Next up were the two-time defending champion Lakers. Needless to say, the Mavs were getting longer odds than Buster Douglas had against the indomitable Mike Tyson some twenty years ago. After Dirk and his band of NBA castoffs (Chandler, Marion, Peja, Stevenson) miraculously left the champ bloodied and broken, scoring what amounts to a first-round knockout, everyone chalked it up to some sudden dysfunction within the Laker locker room. It certainly couldn’t have been anything the “Two-and-Through-Crew” did to earn the victory.
Now here we are on the cusp of another trip to the Finals after an improbable five-minute, fifteen-point comeback in probably the second-hardest arena to win in on the road, and the national perception of these Mavericks, who have been known to fold up like a cheap lawn chair in the face of adversity, is slowly beginning to change. This is evident when you listen to the national media talk about this team and its much-maligned, future hall-of-fame-leader, Dirk Nowitzki. The “S” word (Soft) is only uttered in the past tense these days. When discussing the sweet-shooting German, you are more likely to hear “all-time great,” or “man on a mission” than that four-letter epithet. But let me be frank. It will take nothing less than a championship to truly change how we as fans view our hometown hoops team. We’ve been here before. We all thought this team had turned the corner after vanquishing the Spurs in the loaded Western Conference during the ’06 playoffs; and we all know how that season ended. So until David Stern begrudgingly hands Mark Cuban the Larry O’Brien trophy, I and every other realistic “MFFL” will stop just short of giving our hearts completely to this team for fear of having it ripped out again.
I’ve been arguing for the better part of three years with uninformed NBA fans and so-called NBA “experts” who have continually excoriated the Memphis Grizzlies for the Pau Gasol trade. If only people would have gazed beyond the surface and actually made an attempt to understand the BUSINESS of NBA basketball, they would have realized that the move had the potential from the start to become a success DOWN THE LINE for the franchise that SUPPOSEDLY “handed the Lakers Pau Gasol” for nothing in return.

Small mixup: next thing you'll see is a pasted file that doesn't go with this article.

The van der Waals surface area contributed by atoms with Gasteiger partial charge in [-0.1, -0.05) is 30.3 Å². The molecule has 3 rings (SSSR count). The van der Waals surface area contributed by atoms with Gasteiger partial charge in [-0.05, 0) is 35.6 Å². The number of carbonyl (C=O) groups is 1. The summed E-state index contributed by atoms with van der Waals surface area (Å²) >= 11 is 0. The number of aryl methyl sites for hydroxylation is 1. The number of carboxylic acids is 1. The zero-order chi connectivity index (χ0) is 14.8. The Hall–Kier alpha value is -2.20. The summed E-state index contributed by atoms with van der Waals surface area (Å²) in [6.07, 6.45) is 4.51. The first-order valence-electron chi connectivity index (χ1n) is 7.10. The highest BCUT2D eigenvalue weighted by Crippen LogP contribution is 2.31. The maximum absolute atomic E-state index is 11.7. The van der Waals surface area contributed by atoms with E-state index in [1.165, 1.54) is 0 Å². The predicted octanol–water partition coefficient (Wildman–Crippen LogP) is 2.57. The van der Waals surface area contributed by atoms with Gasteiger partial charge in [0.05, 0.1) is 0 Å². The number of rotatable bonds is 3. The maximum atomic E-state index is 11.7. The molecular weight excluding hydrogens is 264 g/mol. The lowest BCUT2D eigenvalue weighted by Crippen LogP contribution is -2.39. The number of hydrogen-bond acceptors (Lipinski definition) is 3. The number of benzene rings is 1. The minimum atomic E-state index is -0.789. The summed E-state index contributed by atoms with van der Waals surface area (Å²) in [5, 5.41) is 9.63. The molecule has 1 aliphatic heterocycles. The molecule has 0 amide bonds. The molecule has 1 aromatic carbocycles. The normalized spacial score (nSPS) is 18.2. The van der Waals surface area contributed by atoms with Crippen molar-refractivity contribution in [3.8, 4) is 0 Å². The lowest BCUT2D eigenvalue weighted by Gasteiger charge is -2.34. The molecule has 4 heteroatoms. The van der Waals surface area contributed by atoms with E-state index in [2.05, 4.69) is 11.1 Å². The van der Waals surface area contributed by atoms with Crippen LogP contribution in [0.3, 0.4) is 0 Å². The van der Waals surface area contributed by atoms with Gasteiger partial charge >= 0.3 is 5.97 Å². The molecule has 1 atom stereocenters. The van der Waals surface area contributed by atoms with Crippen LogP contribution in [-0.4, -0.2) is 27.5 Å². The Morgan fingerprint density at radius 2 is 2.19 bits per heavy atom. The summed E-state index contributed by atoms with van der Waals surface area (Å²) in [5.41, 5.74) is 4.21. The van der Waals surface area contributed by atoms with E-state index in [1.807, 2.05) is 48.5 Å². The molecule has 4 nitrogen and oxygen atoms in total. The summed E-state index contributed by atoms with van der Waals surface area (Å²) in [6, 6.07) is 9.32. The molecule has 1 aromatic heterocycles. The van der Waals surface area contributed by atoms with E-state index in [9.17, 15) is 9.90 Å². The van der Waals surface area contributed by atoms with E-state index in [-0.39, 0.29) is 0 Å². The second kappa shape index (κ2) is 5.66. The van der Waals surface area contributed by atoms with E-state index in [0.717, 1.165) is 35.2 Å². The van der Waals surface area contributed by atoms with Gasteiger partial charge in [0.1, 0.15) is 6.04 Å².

The original principles of the trade consisted of Memphis sending Pau Gasol and a second round draft pick (2010) to L.A. for the draft rights to his brother, Marc Gasol, Javaris Crittendon, Kwame Brown and his expiring contract, the contract of retired guard Aaron McKie, and TWO first round draft picks (2008 & 2010).
NBA trades are VERY RARELY about swapping equal talent. Cap space is gold in the free agent era and when teams are attempting to climb out of the league basement, that pot of gold, along with some draft luck, is what is required to help them accomplish that feat. So essentially, the Grizzlies swapped their best player for gold and in the 3 subsequent years following the trade, they have gotten progressively better.
I’ve always sensed that much of the disdain for this trade is rooted in many people’s even greater disdain for the Lakers organization and its superstar guard Kobe Bryant. The fact that the trade provided Kobe and the Lakers with its final piece to yet another multiple championship puzzle has never sat well with many. However, what the “many” SHOULD HAVE and must now realize is that the Memphis Grizzlies were only concerned with making THEIR team viable in the years to come, and not with pacifying “Laker Haters Nation” with the satisfaction of opportunities to further slight the greatness of that organization and the greatness of Kobe Bryant. Now I’m sure that those reading this who are members of the aforementioned “nation” will call me “Laker-Lover”, “Kobe-Lover”, etc, but to those who think that objective praise cannot be heaped on organizations and players deserving of it, you can make a trip to the nearest interstate and go play in traffic. If there are any doubts to my readers, I couldn’t care less about the Lakers organization and any other team outside of Philadelphia. I’ve been a Sixers FAN-ATIC for 33 years and will be a die-hard until I DIE hard. But I do know how to ”call a spade a spade”, and if your hatred for a great player who plays for a great organization is rooted in ANYTHING besides weak, personal feelings of jealousy, you’re not being honest with yourself.